All M&S food is clearly labelled with the method of production and the country of origin of the meat or fish and seafood. Where we have specifically adopted higher welfare systems (e.g. Oakham™ chicken and Lochmuir™ salmon) we promote these to our customers via a number of channels including this website, in-store décor and on pack messages. We publish information about our approach to animal welfare on this website and at agricultural shows. We report progress through our independently assured Plan A Report on an annual basis. 

We have been widely recognised as a leader in farm animal welfare. We have topped the Compassion in World Farming annual Business Benchmark on Farm Animal Welfare since 2013. And since 2002 we’ve received 9 awards from CIWF including their Best Retailer Award and Best Performing Retailer Award in 2013. Sitting alongside this, we have also been awarded a number of recognitions from RSPCA including the Sustained Excellence Award in the RSPCA Good Business Awards 2011 for achievements in animal welfare.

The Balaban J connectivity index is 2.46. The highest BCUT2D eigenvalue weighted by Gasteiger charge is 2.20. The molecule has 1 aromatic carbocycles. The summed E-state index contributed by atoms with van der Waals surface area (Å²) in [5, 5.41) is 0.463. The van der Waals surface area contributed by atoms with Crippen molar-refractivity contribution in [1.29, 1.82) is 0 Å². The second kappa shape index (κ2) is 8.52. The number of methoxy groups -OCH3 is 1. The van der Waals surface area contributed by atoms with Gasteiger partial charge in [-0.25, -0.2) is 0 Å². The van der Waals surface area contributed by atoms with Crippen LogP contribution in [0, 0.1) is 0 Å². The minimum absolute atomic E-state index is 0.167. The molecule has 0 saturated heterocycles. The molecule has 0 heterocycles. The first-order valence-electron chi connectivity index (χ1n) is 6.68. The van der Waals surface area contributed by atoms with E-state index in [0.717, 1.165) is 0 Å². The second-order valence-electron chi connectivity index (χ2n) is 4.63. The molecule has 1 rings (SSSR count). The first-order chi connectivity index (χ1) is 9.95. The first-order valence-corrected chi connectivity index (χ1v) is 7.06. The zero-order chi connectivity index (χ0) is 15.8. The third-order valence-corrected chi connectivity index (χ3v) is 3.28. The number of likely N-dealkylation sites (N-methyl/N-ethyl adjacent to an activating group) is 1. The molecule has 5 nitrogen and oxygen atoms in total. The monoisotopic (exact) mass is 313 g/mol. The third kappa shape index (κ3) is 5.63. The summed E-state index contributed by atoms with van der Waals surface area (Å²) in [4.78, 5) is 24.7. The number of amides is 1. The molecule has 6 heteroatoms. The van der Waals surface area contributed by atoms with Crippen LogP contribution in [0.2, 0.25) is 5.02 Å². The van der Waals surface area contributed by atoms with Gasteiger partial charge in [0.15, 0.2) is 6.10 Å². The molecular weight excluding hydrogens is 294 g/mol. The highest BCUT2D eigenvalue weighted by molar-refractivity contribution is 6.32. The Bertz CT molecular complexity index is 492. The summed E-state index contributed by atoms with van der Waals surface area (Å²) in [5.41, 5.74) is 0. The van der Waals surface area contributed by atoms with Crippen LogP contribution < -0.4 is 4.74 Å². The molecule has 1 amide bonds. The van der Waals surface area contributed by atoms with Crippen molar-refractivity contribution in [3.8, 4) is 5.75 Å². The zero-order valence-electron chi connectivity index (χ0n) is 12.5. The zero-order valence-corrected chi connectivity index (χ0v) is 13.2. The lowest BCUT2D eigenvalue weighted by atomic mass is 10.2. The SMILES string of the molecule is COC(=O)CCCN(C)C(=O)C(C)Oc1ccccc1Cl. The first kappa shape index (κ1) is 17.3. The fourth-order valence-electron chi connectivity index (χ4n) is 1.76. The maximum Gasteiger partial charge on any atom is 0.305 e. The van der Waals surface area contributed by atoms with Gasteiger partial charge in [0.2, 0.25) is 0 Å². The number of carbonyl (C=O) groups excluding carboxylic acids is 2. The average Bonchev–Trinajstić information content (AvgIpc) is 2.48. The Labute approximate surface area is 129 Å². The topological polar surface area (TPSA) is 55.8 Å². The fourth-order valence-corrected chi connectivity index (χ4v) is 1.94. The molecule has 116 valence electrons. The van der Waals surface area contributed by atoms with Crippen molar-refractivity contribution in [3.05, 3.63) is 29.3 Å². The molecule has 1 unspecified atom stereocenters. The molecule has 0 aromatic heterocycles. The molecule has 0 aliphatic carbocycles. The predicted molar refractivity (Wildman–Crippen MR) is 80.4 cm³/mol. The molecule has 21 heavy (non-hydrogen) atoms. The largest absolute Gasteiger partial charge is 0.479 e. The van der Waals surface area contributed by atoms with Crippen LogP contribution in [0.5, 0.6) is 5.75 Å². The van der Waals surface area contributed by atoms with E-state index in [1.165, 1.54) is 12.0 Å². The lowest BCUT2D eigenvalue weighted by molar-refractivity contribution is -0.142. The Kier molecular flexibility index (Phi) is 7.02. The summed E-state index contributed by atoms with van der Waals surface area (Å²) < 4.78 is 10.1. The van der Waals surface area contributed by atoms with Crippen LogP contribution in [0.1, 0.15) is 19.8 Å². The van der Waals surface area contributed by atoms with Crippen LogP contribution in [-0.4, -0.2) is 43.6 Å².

Our approach to continually improving animal welfare focuses on:

Establishing and maintaining clear minimum standards

Minimum sourcing principles
Our Technical Terms of Trade set out our minimum technical expectations for suppliers, which includes animal welfare. It also sets out our position on a number of areas. For example, we do not permit the genetic engineering or cloning of livestock. Our Technical Terms of Trade are supported by our Farm Animal Health and Welfare Policy. Production and welfare requirements are detailed in our species specific Codes of Practice (see Select Farm Standards below).

The following minimum standards exist across our meat, fish and shellfish, dairy and egg supply chains:

  • We don’t permit the use of production or confinement systems for any animals in our supply which don’t meet our standards (e.g. sow stall or tether systems)
  • We don’t allow specific breeds that have inherent welfare issues associated with them, e.g. Barbary duck
  • We don’t allow genetic engineering or cloning of livestock
  • We do not allow meat, bone meal or any unauthorised feed products in our livestock diets
  • We do not permit the routine mutilation of farm animals in our supply unless veterinary advice deems it necessary to preserve their welfare
  • All the meat and poultry we sell must, without exception, come from animals that have been humanely slaughtered and animals must be pre-slaughter stunned